|Rob shooting on the hoop at 6.5 feet.|
But I could never really play the game. Not with a real ball, on a real court, and certainly not on a 10-foot regulation hoop.
On the rare occasion that I actually got to hold a real basketball in my hands, I’d suddenly feel like a weakling. I might be able to dribble it a few times or pass it, with much effort, to someone very close by. But to really handle it, let alone shoot it, felt impossible. It never made much sense to me. People seemed to handle a basketball so effortlessly. Sure, I’m not very big, including my hands, and my cerebral palsy complicates everything. But it seemed strange to have so little ability play with an actual basketball.
Yet, several years ago, when I noticed the Y that I workout at had a couple basketball nets that were much lower than the regulation 10-foot rims, I instantly wanted to try them out. Eventually, I went to the Y in my manual wheelchair to shoot baskets on a 6-foot hoop that was meant for kids.
I think I made one basket that day. I was terrible. Instead of shooting, I felt like I was heaving the ball just to get it near the rim.
And I loved every minute of it. Wednesdays became my day to shoot.
Simply moving around on a court, I felt like a kid having fun. It was almost like recapturing something CP had taken from me. Those who love the game know how easy it is to get lost in shooting hoops. I could miss 10 in a row, and all I wanted to do was make the next shot. The sound of the ball swishing through the cotton of the net is the sweetest music on any court.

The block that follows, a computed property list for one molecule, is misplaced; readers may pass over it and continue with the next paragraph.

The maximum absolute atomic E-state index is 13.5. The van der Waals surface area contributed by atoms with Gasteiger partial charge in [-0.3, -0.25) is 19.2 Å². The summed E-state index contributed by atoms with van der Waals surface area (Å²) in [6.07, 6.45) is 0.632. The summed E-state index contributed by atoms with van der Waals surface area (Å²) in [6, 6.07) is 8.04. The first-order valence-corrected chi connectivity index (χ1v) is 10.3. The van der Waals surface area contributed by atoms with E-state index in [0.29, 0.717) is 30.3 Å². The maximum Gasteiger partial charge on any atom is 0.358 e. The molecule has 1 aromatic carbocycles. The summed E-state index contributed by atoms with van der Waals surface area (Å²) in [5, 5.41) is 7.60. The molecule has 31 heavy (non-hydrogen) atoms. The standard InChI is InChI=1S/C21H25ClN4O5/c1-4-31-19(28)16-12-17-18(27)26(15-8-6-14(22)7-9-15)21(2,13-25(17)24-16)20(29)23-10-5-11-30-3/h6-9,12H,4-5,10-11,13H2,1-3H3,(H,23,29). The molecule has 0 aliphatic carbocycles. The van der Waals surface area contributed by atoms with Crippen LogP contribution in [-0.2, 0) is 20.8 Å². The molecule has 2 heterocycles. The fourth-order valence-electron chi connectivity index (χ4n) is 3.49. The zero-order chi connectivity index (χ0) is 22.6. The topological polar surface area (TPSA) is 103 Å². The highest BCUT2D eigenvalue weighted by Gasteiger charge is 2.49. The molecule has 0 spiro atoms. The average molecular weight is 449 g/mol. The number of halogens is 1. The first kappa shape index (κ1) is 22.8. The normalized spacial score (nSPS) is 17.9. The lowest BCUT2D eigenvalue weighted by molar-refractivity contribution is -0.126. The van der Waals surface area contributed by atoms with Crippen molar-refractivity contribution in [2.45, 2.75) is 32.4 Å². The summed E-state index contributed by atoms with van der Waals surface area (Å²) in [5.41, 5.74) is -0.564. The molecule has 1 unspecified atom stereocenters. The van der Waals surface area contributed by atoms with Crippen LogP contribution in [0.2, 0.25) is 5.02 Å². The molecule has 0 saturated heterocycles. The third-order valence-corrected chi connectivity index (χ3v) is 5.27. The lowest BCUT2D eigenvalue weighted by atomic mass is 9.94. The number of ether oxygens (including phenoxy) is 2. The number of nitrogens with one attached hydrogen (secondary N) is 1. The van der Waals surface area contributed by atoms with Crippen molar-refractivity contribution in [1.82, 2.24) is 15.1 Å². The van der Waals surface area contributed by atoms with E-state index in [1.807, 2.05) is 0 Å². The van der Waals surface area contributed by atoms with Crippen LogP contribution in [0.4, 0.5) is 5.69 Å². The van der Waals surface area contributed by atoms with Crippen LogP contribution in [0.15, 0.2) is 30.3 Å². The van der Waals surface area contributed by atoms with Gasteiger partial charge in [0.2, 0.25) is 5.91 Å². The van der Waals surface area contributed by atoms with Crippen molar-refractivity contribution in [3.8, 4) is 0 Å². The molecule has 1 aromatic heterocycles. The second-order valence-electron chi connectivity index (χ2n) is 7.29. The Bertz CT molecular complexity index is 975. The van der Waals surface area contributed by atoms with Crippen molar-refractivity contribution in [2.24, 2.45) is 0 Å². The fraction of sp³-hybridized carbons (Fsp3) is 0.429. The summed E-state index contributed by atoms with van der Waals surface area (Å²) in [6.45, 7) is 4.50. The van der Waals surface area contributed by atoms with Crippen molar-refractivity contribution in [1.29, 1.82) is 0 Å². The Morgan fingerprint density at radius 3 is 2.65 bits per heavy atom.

Unfortunately, the fun only lasted about six months. I was also playing power wheelchair hockey at the time and developed bursitis in my left shoulder. Driving the wheelchair with right-handed controls with my more spastic left hand (leaving my right to use the stick) created the problem. The shoulder just wouldn’t heal, and I shut down everything in an effort to let it recover.
Fast-forward to a year ago December. After trying several other remedies for my bursitis with varying degrees of success, I began working with a wellness coach at the Y to try to finally get the soreness out of my shoulder. It didn’t hurt that we had connected on a personal level, and were soon calling each other “big sis’” and “little bro’,” but that’s another story. She took the time to really watch me do my rehab exercises, offered some adjustments, and showed me some new exercises that I could really do effectively.
Finally, my shoulder was improving. And I couldn’t wait to try hoops again. I got some added motivation after I mentioned my plan to shoot again to my sis’, who instantly challenged me to a shootout someday.
I started shooting last February. I went from hoping to hit one basket and slowly progressed to having a goal of making 30 shots per day. Shooting twice a week became three and, recently, four times a week.
As much as I loved shooting on the 6-foot high rim on my own, I really wanted to be able to play, even just shoot around, with others. My big sis’ followed through on shooting with me, and we play together whenever we get the chance. But I want to be able to shoot around with her and have it be fun for both of us. (She’d say it’s fun now, and I believe her, but I also know her incredible patience comes into play, as it does with much of what we do together.) I also want to play with my brothers, nephews, and nieces. And I don’t want to have to haul everyone to the Y to play on the net that just happens to be available. I slowly realized that I needed to set my sights higher.
To be precise, I needed to set my sights four feet higher. And that became a whole new challenge.
READ PART II here.